Rosa, DC.

I. Klášterský, 1968, 10. Rosa L., Flora Europaea, Volume 2, Rosaceae to Umbelliferae, Cambrdige: Cambridge University Press, pp. 35-42: 28

publication ID

http://doi.org/ 10.5281/zenodo.47067

DOI

http://doi.org/10.5281/zenodo.6284905

persistent identifier

http://treatment.plazi.org/id/16318A97-75B7-A4EA-0B7B-157B51B74AC5

treatment provided by

Donat

scientific name

Rosa
status

 

Sect, caninae DC.  

Deciduous shrubs, with erect or arching stems. Rhizome short. Prickles usually numerous, hooked or straight; acicles usually absent. Flowers in bracteate corymbs. Outer sepals usually pinnatifid, deflexed, erect or patent, persistent or caducous after anthesis. Disc flat or conical, variable in size, narrow. Carpels long-stipitate. Styles free.

This section has long been recognized as critical, and very large numbers of taxa have been described. So far as is known, they are all polyploid, with 2n = 28, 35 or 42, and their reproduction is unusual. In the pentaploids, for example, 7 bivalents and 21 univalents are formed at meiosis. In the pollen the univalents are lost, so that most functional pollen-grains carry only 7 chromosomes; in the ovules, on the other hand, all the univalents go to one pole at the first meiotic division and the egg has 28 chromosomes. Thus, in sexual reproduction, most of the chromosomes of the offspring come from the seed-parent and have not paired at meiosis. Inheritance thus tends to be predominantly maternal, and this in turn means there is a tendency for the biotypes in Sect. Caninae   to be relatively constant, though hybridization can produce new biotypes, some of which may survive and become stabilized. The situation is analogous to facultative apomixis, though Rosa is not apomictic.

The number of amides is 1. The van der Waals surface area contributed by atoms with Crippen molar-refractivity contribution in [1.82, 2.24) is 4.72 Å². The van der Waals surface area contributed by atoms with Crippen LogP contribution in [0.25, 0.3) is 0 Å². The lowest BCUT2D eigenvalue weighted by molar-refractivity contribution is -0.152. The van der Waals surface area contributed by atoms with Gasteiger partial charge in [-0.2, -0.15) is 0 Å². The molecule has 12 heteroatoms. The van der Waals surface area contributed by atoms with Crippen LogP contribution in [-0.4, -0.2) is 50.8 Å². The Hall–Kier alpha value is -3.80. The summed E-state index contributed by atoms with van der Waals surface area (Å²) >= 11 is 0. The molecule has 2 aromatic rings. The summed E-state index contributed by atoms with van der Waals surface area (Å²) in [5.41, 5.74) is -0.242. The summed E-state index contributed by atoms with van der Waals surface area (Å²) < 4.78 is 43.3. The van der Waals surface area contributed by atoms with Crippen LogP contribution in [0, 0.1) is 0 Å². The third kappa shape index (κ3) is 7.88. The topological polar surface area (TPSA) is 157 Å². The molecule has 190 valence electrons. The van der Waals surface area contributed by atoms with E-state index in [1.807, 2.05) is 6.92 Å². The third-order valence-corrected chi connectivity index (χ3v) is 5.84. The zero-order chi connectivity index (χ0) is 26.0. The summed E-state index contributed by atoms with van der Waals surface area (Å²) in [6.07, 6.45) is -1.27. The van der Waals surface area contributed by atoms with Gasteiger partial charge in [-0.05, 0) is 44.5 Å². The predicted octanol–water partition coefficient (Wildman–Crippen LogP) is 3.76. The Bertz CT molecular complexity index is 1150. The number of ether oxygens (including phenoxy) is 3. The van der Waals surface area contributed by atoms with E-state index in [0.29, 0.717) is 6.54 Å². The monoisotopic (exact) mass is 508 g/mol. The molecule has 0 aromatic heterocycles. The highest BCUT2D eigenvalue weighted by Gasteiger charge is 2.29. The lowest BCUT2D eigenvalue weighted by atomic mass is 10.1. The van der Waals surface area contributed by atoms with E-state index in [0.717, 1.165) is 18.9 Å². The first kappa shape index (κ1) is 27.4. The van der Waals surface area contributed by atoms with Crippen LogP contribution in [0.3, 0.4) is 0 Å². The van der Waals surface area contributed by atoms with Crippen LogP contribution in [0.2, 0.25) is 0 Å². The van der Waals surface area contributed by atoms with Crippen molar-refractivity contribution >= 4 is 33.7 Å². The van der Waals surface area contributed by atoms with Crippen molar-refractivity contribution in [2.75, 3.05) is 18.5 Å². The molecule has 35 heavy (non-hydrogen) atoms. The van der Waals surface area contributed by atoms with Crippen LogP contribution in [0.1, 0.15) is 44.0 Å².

In the account of Sect. Caninae   which follows, an attempt has been made to cover the whole range of variation but to describe only a limited number of fairly well-defined species. It is recognized that many intermediates may occur. Because of the taxonomic difficulties, the geographical distribution of many of the species is imperfectly known, and can only be given in general terms.